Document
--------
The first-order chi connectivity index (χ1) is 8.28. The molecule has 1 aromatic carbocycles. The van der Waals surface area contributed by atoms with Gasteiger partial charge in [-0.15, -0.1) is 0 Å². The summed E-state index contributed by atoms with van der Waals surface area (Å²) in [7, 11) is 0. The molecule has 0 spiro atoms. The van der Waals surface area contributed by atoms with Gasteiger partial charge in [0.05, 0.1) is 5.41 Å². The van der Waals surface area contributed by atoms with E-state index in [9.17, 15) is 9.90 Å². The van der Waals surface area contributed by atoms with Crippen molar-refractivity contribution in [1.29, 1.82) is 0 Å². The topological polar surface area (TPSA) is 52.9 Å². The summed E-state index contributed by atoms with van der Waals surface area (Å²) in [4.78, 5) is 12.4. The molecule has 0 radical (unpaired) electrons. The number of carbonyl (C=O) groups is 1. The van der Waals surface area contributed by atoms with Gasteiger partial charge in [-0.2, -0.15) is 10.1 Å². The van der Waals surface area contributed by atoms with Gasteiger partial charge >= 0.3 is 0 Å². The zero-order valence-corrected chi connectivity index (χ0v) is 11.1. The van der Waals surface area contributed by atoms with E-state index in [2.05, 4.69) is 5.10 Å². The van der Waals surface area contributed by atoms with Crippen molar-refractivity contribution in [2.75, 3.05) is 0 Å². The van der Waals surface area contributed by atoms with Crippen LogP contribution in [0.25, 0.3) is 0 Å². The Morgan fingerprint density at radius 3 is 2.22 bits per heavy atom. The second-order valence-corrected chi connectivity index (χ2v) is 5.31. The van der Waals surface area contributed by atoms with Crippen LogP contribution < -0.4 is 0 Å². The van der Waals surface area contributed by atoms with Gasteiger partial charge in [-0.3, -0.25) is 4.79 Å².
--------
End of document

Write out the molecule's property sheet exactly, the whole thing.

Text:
The first-order chi connectivity index (χ1) is 8.28. The molecule has 1 aromatic carbocycles. The van der Waals surface area contributed by atoms with Gasteiger partial charge in [-0.15, -0.1) is 0 Å². The summed E-state index contributed by atoms with van der Waals surface area (Å²) in [7, 11) is 0. The molecule has 0 spiro atoms. The van der Waals surface area contributed by atoms with Gasteiger partial charge in [0.05, 0.1) is 5.41 Å². The van der Waals surface area contributed by atoms with E-state index in [9.17, 15) is 9.90 Å². The van der Waals surface area contributed by atoms with Crippen molar-refractivity contribution in [1.29, 1.82) is 0 Å². The topological polar surface area (TPSA) is 52.9 Å². The summed E-state index contributed by atoms with van der Waals surface area (Å²) in [4.78, 5) is 12.4. The molecule has 0 radical (unpaired) electrons. The number of carbonyl (C=O) groups is 1. The van der Waals surface area contributed by atoms with Gasteiger partial charge in [-0.2, -0.15) is 10.1 Å². The van der Waals surface area contributed by atoms with Gasteiger partial charge >= 0.3 is 0 Å². The zero-order valence-corrected chi connectivity index (χ0v) is 11.1. The van der Waals surface area contributed by atoms with E-state index in [2.05, 4.69) is 5.10 Å². The van der Waals surface area contributed by atoms with Crippen molar-refractivity contribution in [2.75, 3.05) is 0 Å². The van der Waals surface area contributed by atoms with Crippen LogP contribution in [0.25, 0.3) is 0 Å². The Morgan fingerprint density at radius 3 is 2.22 bits per heavy atom. The second-order valence-corrected chi connectivity index (χ2v) is 5.31. The van der Waals surface area contributed by atoms with Crippen LogP contribution < -0.4 is 0 Å². The van der Waals surface area contributed by atoms with Gasteiger partial charge in [-0.3, -0.25) is 4.79 Å².